Heart starts beating loud. The blood rushes to my ears. My knees suddenly go weak and I feel a little dizzy. I suddenly have the urge to fart or burp. My throat suddenly feels parched as if I haven’t had water for days. There’s no way I’ll be able to sing like this.
Am I dying? The answer is, no. I’m just experiencing the symptoms of performance anxiety.
I have been a performer since the age of three. I spent most of my childhood on stage either in a professional theater or in my living room performing the plays my siblings and I made up for fun.
I spent my middle school and teenage years in community theater productions, going straight from school to rehearsal and couldn’t wait to be a part of the next show.
I spent four years in college where performing was my major. Performing in class was a daily thing and our finals consisted of performances for the public instead of the standard test or essay.
So, why, after all these years of practice, do I still get that nervous, I might shit my pants and pass out feeling inside whenever I’m about to get up in front of people and share myself with them – either my voice in song, or myself as another character? As a performer, shouldn’t this be easy and natural for me? Am I not meant to be a performer if I still get these feelings? Am I going down the wrong path?
All of these thoughts swirl in my head as I try to make sense of why I still get so nervous in sharing my gifts with other people. I feel like I want more practice in it, that I want to be on a national tour where I’m singing my heart out every night in a different city every night. Will that cure my performance anxiety? If I just get so used to it will it feel like second nature and I’ll no longer get the pre-performance nerves?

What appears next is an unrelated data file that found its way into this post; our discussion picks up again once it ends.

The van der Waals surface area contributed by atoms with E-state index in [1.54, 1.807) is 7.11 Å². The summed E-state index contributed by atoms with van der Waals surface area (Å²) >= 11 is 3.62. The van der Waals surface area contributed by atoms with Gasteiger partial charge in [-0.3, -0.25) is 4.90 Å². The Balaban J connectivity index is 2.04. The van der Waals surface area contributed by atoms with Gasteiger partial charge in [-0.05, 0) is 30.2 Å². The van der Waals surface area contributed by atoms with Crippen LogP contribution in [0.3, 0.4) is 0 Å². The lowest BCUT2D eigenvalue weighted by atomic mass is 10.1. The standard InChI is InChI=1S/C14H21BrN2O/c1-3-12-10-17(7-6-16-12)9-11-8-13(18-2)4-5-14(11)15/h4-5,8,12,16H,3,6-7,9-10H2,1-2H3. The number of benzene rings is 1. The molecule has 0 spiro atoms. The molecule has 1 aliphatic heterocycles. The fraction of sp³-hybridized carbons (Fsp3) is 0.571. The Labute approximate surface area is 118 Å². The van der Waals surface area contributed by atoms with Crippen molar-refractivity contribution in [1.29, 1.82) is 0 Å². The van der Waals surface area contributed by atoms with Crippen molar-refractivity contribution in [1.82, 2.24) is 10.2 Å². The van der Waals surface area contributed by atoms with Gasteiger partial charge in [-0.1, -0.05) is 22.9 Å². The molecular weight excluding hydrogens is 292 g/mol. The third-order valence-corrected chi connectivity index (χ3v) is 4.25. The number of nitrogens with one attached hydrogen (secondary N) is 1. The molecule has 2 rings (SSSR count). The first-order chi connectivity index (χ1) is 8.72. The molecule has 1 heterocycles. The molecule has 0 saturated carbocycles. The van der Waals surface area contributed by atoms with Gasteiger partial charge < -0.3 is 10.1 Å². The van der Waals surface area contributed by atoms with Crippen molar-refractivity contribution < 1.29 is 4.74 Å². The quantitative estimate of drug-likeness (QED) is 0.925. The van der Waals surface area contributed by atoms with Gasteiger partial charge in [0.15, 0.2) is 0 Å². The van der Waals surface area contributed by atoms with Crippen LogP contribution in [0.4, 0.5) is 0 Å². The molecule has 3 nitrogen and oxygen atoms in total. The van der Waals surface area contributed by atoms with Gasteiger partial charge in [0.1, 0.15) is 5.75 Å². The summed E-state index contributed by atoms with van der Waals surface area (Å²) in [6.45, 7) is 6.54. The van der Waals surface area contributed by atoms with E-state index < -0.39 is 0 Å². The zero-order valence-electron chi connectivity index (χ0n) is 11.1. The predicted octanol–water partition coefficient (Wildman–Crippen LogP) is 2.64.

Then again, there is magic in the nerves. There is adrenaline and energy and excitement in the nerves. I feel I do my best when there is a touch of that energy and if it were to go away, it might start to feel mundane and boring.
It’s that initial rush when you’re about to go on stage. It feels like taking a plunge off the deep end. Once you’ve jumped, you’re swimming free in the deep blue water, the lights are shining bright on you and you’re electric. You are in your element. You know your place is on the stage.
But when the nerves take over, either in an audition or the first time you’re singing in front of somebody, my throat closes up, my body tenses, and I am no longer free.
Maybe part of why performing is so invigorating is because it continues to challenge you and push you out of your comfort zone over and over and over again.
I’m not sure why my body reacts this way or if seasoned professionals feel a similar type of feeling of performance anxiety, or if it really is just me – but what I do know is that the feeling after a performance, of feeling like you’ve just soared higher than you’ve ever been and are coming back to earth feeling like a thousand pound weight has been lifted off your chest and you feel vibrant and ALIVE – that feeling will always be worth the nerves.